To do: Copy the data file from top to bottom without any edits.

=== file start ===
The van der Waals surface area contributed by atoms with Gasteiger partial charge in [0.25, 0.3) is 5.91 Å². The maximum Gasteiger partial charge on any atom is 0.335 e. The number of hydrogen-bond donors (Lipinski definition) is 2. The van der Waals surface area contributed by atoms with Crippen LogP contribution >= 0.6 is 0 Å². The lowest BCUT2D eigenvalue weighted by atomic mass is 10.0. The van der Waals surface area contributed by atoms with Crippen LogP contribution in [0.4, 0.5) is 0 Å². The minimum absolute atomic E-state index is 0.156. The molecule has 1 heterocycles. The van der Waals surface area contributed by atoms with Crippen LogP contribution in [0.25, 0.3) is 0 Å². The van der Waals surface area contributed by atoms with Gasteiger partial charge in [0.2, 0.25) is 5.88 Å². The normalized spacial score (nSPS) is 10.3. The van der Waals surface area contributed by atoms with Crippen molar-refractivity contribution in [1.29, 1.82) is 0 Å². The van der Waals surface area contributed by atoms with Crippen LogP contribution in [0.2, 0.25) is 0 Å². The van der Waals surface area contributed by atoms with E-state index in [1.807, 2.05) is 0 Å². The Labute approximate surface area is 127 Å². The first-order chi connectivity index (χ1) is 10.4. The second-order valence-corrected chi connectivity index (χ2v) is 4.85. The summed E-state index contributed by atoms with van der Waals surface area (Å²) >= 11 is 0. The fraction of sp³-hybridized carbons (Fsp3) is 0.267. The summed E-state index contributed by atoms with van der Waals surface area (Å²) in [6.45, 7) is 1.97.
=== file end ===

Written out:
The van der Waals surface area contributed by atoms with Gasteiger partial charge in [0.25, 0.3) is 5.91 Å². The maximum Gasteiger partial charge on any atom is 0.335 e. The number of hydrogen-bond donors (Lipinski definition) is 2. The van der Waals surface area contributed by atoms with Crippen LogP contribution >= 0.6 is 0 Å². The lowest BCUT2D eigenvalue weighted by atomic mass is 10.0. The van der Waals surface area contributed by atoms with Crippen LogP contribution in [0.4, 0.5) is 0 Å². The minimum absolute atomic E-state index is 0.156. The molecule has 1 heterocycles. The van der Waals surface area contributed by atoms with Crippen LogP contribution in [0.25, 0.3) is 0 Å². The van der Waals surface area contributed by atoms with Gasteiger partial charge in [0.2, 0.25) is 5.88 Å². The normalized spacial score (nSPS) is 10.3. The van der Waals surface area contributed by atoms with Crippen molar-refractivity contribution in [1.29, 1.82) is 0 Å². The van der Waals surface area contributed by atoms with Crippen LogP contribution in [0.2, 0.25) is 0 Å². The van der Waals surface area contributed by atoms with E-state index in [1.807, 2.05) is 0 Å². The Labute approximate surface area is 127 Å². The first-order chi connectivity index (χ1) is 10.4. The second-order valence-corrected chi connectivity index (χ2v) is 4.85. The summed E-state index contributed by atoms with van der Waals surface area (Å²) >= 11 is 0. The fraction of sp³-hybridized carbons (Fsp3) is 0.267. The summed E-state index contributed by atoms with van der Waals surface area (Å²) in [6.45, 7) is 1.97.